This Week in Retention: How Customer Retention Speeds Companies to Profitability
By Jason Grunberg | April 26, 2016
We all know why customer retention is worth obsessing over: It’s the surest way to profitable, sustainable growth. Below, UK-based discount and deals site Discount Vouchers shows how customer retention increased profitability, while Peter Geoly lays out the math for publishers. Then venture capitalist Sarah Tavel takes it a step further, showing how customer retention not only helps marketers create better products but can also aid in the creation of a virtuous loop of self-perpetuating growth.
How Discount Voucher Targeted Retention and Increased Sales
Running a deals site is not for the faint-of-heart. In general, discount sites suffer from high rates of disengagement, low purchase rates, and high churn rates.
In 2012, after three years in the online deal business, Surrey, U.K.-based Discount Vouchers decided that the best way to tackle these barriers to financial success was with a sharp focus on customer retention.
“We understood that the only way to achieve brand loyalty was to have a true picture of each one of our shoppers,” said Kathryn Wright, managing director of Discount Vouchers. Once Discount Vouchers’ marketers had started assembling customer data and gaining a single view of its customers, Discount Vouchers personalized email newsletters with dynamic recommendations and implemented personalized send times. The results speak for themselves:
- Purchases: increased 28 percent
- Revenue per thousand emails: increased 22 percent
- Customer churn: decreased 10 percent
Tying Engagement to Profitability
Smart media properties should be designing specialized pricing and packaging to deliver advertising against their most-engaged readers, writes Peter Geoly, senior manager of solutions marketing at loyalty management company ServiceSource.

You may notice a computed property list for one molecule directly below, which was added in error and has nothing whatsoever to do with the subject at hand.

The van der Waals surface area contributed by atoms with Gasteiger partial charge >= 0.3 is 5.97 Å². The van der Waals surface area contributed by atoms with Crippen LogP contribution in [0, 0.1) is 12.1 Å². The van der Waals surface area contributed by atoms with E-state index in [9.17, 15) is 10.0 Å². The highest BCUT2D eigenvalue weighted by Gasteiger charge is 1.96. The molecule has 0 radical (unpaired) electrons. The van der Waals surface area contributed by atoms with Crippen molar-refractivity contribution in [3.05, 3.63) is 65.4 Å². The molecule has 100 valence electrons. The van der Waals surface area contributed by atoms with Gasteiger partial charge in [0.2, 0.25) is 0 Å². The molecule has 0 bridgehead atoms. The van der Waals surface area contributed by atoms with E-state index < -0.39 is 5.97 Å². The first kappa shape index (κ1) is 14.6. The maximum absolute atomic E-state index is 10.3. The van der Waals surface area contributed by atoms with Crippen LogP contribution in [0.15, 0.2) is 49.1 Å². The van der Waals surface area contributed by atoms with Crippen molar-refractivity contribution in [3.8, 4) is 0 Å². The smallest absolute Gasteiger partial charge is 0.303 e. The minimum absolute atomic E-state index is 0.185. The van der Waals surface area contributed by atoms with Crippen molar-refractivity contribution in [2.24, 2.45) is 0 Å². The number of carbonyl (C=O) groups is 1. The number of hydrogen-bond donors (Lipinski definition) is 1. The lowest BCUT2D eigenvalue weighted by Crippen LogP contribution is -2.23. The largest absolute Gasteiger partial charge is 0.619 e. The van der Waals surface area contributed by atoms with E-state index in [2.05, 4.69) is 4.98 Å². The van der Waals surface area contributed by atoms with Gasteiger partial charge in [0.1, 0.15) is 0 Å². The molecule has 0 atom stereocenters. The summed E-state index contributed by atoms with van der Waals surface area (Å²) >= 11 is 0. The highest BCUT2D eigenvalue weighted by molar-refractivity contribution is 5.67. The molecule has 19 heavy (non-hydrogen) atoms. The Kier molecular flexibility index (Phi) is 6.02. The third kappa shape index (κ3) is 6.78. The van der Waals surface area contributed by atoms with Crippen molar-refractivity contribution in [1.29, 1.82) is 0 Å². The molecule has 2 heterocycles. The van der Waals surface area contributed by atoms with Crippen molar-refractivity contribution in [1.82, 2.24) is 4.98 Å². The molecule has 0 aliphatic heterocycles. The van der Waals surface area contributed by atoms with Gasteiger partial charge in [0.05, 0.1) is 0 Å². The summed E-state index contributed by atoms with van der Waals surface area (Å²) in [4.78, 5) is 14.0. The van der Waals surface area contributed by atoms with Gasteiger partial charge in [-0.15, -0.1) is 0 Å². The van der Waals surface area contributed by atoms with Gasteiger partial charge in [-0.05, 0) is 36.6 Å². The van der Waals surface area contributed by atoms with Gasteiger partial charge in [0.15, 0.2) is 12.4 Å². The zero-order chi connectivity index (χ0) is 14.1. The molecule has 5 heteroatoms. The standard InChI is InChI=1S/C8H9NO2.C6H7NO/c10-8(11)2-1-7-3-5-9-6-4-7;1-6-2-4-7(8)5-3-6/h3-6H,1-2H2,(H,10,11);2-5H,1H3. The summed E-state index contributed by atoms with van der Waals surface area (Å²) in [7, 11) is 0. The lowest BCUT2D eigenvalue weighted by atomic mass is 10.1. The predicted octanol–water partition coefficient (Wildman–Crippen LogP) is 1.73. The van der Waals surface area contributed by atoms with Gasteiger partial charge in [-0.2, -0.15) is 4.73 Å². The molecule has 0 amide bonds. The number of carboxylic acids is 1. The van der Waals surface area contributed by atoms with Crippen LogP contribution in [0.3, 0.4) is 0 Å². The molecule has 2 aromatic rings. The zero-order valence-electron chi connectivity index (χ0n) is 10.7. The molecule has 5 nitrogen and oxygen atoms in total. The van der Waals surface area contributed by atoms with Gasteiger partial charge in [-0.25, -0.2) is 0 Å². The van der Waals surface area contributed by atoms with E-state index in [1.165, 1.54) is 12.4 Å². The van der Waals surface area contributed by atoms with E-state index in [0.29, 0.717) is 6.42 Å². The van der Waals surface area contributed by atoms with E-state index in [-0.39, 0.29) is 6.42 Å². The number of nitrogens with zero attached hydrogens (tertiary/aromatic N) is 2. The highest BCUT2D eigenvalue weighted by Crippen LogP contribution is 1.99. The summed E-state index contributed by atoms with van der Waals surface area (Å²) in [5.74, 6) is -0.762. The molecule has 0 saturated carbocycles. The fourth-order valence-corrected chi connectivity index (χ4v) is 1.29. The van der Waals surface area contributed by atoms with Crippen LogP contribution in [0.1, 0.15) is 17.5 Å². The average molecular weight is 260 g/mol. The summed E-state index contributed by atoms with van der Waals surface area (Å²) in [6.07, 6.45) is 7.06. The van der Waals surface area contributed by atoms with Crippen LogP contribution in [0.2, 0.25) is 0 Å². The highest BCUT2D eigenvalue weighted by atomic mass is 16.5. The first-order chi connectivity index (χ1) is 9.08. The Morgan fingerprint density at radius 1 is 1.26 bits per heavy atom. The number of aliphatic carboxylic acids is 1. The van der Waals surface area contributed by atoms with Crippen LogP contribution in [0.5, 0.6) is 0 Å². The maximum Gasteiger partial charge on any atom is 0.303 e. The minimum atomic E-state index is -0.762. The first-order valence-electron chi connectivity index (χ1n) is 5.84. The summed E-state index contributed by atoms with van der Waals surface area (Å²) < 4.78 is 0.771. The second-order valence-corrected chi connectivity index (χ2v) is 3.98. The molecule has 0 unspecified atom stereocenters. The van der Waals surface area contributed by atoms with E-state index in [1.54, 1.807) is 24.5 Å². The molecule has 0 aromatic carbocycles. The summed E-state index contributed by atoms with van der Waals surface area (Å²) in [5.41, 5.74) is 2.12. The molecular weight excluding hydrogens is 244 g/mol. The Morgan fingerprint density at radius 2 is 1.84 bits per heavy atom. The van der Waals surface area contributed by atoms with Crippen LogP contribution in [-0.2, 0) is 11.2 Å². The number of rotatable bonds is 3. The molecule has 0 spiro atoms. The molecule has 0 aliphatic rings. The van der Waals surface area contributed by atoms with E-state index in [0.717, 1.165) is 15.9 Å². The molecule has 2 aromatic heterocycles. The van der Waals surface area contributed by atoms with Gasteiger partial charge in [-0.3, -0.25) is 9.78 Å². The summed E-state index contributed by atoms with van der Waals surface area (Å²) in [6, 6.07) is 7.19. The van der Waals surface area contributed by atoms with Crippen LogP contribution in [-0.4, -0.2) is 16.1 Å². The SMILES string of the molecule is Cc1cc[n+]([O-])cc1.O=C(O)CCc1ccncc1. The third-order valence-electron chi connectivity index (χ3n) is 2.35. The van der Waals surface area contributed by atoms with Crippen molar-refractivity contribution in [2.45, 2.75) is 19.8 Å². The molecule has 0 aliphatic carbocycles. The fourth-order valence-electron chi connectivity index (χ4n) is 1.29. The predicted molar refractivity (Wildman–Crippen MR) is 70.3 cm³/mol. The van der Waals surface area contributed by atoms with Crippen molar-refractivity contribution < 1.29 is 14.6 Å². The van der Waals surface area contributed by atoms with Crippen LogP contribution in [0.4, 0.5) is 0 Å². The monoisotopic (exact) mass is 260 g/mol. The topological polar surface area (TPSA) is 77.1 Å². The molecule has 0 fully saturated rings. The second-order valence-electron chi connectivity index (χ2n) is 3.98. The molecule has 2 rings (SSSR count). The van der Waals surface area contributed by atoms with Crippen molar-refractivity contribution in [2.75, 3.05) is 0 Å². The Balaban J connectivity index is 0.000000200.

Geoly’s rationale is simple: A reader that stops by a site to scan a page or two, but never returns, is not nearly as valuable as one that takes in whole articles and visits at least twice a week. Geoly estimates that a highly-engaged reader, or fan, can be worth $3 per month, compared to $0.09 for the one-and-done, or fly-by. At a consumer publication, Geoly writes, 80 percent of page views are generally delivered by 25 percent of the audience.
Reader engagement levels also make a difference when it comes to brand-recall and conversion rates. “Intuitively, this makes sense,” writes Geoly. “The chance to grab the attention of a fly-by is much less than the chance to grab the attention of a fan who reads an entire article.”
Repeat Customers and Self-Perpetuating Growth
Sarah Tavel, a partner at venture capital firm Greylock Partners, presented a novel take on customer retention at this spring’s Habit Summit. While Tavel acknowledged that customer retention is mostly thought of as a strategy for profitable growth, her presentation emphasized the ability of loyal customers to help improve the products they use, and in turn support a virtuous cycle of self-perpetuating growth.
Tavel breaks down this cycle into two parts. She refers to the first half as generating accruing benefits – the steadily improved customer experiences that can be created by the sophisticated use of customer data.
The second half is mounting loss. As customers become more frequent users of a service, it becomes harder to switch without losing their data, and the time and effort they put into creating it. A customer who switches to a new music streaming service, for example, loses his or her playlists.
Over time, the combination of accrued benefits and mounting loss delivers added value. The more a customer uses a product, the more they’ll continue to use it, creating a virtuous loop that improves the product experience for all users—and, of course, encourages them to stay with the product or service, as well.
—Jason Grunberg, Director of Content Marketing and PR at Sailthru
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